High-tech fabric to make military ops ‘disappear’
Maple Ridge, B.C.-based HyperStealth Biotechnology claims to have invented a fabric capable of making soldiers, buildings and vehicles invisible in the battle field.
A Maple Ridge inventor claims to have discovered what scientists, armies, children and science fiction fanatics have dreamed of for generations … a fabric material that can make a person, or object, completely invisible.
“We were able to make a six-inch object disappear,” said Guy Cramer of his accidental discovery. “I went back to the shop and up-scaled the material, and it worked just as well on a person.”
Cramer is the founder of HyperStealth Biotechnology, a company that designs digital camouflage patterns for clients including the Jordanian and Afghanistan armies. He says the Canadian and American militaries are now discussing arrangements to potentially adopt his light-bending technology, which could potentially be used to hide entire airplanes and buildings.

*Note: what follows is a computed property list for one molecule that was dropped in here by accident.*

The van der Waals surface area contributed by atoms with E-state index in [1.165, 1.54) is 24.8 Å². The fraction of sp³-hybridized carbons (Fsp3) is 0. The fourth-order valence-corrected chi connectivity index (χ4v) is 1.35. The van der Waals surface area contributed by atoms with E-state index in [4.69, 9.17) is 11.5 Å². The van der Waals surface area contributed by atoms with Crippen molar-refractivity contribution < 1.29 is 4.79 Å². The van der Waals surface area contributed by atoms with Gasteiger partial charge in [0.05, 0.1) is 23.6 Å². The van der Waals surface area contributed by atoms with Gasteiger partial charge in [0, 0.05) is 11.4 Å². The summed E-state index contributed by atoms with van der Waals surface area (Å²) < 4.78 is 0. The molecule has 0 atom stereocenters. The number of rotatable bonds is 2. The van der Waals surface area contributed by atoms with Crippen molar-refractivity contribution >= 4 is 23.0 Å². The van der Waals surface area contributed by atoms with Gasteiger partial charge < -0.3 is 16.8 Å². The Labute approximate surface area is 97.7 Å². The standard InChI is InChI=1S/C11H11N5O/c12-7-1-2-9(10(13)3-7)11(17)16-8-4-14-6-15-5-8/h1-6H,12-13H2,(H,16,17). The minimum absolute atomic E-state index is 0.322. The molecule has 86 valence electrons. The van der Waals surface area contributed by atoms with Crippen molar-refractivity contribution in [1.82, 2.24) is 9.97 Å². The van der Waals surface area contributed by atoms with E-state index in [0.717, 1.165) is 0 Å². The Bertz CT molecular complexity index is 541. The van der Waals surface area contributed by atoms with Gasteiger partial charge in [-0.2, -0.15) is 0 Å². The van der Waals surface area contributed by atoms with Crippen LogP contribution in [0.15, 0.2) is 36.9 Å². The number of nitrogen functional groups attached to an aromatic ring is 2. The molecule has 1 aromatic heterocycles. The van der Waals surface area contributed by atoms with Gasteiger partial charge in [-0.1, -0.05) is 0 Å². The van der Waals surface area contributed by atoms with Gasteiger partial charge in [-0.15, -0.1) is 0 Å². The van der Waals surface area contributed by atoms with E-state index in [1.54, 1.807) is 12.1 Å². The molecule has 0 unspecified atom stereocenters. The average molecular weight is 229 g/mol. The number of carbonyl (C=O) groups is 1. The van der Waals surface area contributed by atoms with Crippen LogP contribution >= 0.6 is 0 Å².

“It can actually work in 360 degrees, so someone behind me can see what’s on the opposite side, and someone in front of me can see what’s behind me,” said Cramer, which would put his discovery far ahead of currently known research. “We’ve made an entire vehicle disappear.”
However, Cramer is not revealing any evidence of his invisible material — even the images posted on his website are photo illustrations.
“We can’t show it because someone will pick apart from those photos how it actually works,” he said.